Potential buyers know AIG is in a corner, so they
can play hardball.
"They are forced to sell
assets but they are known to be a distressed
seller, so its hard for them to get a good,
or even a fair price," said Cliff Gallant,
an analyst who covers AIG for Keefe, Bruyette
& Woods. "Its definitely going to
be difficult for them to get what they want, for
the government to get the loan repaid."
Complicating things, Gallant
said, is that AIG employees are leaving in large
numbers, further devaluing the business.
"People are the franchise," he said.
AIG nonetheless has managed to
sell some subsidiaries. Its off-loaded a
small Canadian life insurance subsidiary, a bank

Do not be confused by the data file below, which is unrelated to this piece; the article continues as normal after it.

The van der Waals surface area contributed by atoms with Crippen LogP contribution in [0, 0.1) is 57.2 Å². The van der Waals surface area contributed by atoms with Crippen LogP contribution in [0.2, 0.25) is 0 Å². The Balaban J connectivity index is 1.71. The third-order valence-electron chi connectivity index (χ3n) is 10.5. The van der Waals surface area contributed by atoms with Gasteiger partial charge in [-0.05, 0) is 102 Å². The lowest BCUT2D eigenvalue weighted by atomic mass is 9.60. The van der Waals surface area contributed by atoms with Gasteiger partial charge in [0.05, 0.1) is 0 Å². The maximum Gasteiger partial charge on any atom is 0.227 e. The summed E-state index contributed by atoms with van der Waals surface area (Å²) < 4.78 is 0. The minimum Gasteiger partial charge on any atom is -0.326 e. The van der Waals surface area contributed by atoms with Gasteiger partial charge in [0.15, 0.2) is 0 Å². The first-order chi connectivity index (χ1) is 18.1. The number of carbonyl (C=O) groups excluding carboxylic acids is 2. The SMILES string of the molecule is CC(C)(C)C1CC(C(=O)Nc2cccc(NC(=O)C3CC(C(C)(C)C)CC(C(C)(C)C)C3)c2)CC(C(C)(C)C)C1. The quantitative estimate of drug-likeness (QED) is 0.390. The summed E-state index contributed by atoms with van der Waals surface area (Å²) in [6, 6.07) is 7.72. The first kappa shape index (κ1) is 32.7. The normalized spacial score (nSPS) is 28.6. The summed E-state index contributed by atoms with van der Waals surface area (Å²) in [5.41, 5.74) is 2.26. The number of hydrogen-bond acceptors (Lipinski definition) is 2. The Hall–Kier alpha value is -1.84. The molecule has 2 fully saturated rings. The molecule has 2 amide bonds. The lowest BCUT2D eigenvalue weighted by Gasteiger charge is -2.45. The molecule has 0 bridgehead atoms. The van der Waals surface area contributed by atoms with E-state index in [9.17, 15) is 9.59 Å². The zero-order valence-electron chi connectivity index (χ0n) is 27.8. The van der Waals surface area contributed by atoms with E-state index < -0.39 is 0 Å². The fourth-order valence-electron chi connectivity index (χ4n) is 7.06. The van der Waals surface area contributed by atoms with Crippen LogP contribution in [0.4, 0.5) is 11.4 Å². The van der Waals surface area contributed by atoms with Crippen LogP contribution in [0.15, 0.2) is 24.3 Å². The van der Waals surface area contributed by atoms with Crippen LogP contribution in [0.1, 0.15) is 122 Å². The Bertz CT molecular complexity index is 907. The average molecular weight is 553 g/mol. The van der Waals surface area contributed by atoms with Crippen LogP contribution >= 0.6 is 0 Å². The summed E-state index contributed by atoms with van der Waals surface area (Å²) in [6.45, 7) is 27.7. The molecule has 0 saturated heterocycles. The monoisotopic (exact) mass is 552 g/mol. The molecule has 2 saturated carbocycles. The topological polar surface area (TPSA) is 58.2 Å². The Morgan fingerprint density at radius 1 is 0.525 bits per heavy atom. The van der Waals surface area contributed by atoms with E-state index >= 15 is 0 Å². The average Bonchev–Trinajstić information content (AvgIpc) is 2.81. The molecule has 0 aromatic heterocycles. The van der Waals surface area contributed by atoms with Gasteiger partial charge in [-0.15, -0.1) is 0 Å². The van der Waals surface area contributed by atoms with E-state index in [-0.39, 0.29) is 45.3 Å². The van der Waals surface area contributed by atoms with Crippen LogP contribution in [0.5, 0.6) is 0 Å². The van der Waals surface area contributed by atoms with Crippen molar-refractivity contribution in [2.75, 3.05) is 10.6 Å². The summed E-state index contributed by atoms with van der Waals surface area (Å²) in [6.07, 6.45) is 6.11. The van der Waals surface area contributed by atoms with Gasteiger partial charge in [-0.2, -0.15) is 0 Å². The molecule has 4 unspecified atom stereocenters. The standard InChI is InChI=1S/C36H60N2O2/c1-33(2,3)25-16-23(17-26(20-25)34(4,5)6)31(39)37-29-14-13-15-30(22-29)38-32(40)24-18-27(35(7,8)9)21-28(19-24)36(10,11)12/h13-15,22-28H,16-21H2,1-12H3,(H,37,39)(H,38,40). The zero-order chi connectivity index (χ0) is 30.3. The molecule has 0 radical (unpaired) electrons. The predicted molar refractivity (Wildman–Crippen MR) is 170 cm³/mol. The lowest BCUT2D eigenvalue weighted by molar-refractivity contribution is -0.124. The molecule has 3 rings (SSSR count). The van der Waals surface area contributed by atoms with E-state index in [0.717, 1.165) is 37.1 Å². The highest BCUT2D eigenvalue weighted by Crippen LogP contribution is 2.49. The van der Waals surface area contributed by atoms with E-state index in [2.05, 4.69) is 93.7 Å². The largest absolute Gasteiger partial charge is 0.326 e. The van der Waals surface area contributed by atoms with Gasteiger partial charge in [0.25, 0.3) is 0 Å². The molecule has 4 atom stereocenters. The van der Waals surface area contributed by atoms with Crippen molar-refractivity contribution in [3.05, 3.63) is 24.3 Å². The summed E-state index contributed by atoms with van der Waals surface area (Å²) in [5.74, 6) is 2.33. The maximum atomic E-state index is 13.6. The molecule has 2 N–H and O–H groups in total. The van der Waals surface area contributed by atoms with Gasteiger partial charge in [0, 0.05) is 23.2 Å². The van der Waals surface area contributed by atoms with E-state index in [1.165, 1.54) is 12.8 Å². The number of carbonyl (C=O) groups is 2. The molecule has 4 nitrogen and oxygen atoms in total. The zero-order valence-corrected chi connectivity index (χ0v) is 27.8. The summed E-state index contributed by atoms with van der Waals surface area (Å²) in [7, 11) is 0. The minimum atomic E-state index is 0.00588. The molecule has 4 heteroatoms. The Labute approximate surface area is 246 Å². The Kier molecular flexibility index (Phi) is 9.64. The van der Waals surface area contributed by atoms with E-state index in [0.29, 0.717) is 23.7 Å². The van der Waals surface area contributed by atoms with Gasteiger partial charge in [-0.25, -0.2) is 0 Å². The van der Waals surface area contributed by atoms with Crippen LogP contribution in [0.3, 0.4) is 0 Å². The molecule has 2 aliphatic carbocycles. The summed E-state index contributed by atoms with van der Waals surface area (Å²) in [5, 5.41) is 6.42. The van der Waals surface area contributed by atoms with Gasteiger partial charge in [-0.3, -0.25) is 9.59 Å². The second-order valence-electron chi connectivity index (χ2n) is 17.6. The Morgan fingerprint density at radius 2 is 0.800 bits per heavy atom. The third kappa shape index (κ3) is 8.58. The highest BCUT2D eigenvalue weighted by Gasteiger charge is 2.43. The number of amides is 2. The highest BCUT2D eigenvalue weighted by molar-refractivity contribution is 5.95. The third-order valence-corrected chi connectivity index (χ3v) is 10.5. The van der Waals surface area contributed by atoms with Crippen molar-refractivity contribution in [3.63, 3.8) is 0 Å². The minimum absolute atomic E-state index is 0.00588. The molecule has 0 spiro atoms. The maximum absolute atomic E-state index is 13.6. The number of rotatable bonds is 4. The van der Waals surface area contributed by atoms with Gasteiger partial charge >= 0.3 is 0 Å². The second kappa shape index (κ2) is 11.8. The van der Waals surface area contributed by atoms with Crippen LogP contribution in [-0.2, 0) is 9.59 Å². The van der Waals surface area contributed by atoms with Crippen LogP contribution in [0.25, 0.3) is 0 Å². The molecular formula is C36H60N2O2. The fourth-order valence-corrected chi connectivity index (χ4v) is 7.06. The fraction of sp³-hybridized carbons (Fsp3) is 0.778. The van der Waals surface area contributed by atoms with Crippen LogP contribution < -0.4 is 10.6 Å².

and a larger specialty insurance company called
Hartford Steam Boiler.
Analysts have criticized those
sales -- which netted about $1.1 billion -- as
bad deals for AIG and taxpayers. They were a
"drop in the bucket," said Rob Haines
at CreditSights, in an interview with UPI.
Meanwhile, AIG has struggled to sell other,
Despite flogging them for
months, the company failed to find buyers for its
flagship subsidiaries -- the American Life
Insurance Company and the American International
Assurance Company, which operate overseas. When
AIG announced record-breaking losses in early
March, it ditched plans to sell the pair and
handed them both to the Federal Reserve in
exchange for another $29 billion loan.
Pretto said "the reality
of the market environment was the main
driver" behind the revised plan.
AIGs former CEO, Maurice
"Hank" Greenberg, has condemned the
current strategy. Greenberg was forced to resign
in 2005 amid an investigation of accounting
improprieties at AIG. He remains a major AIG
shareholder and is involved in litigation with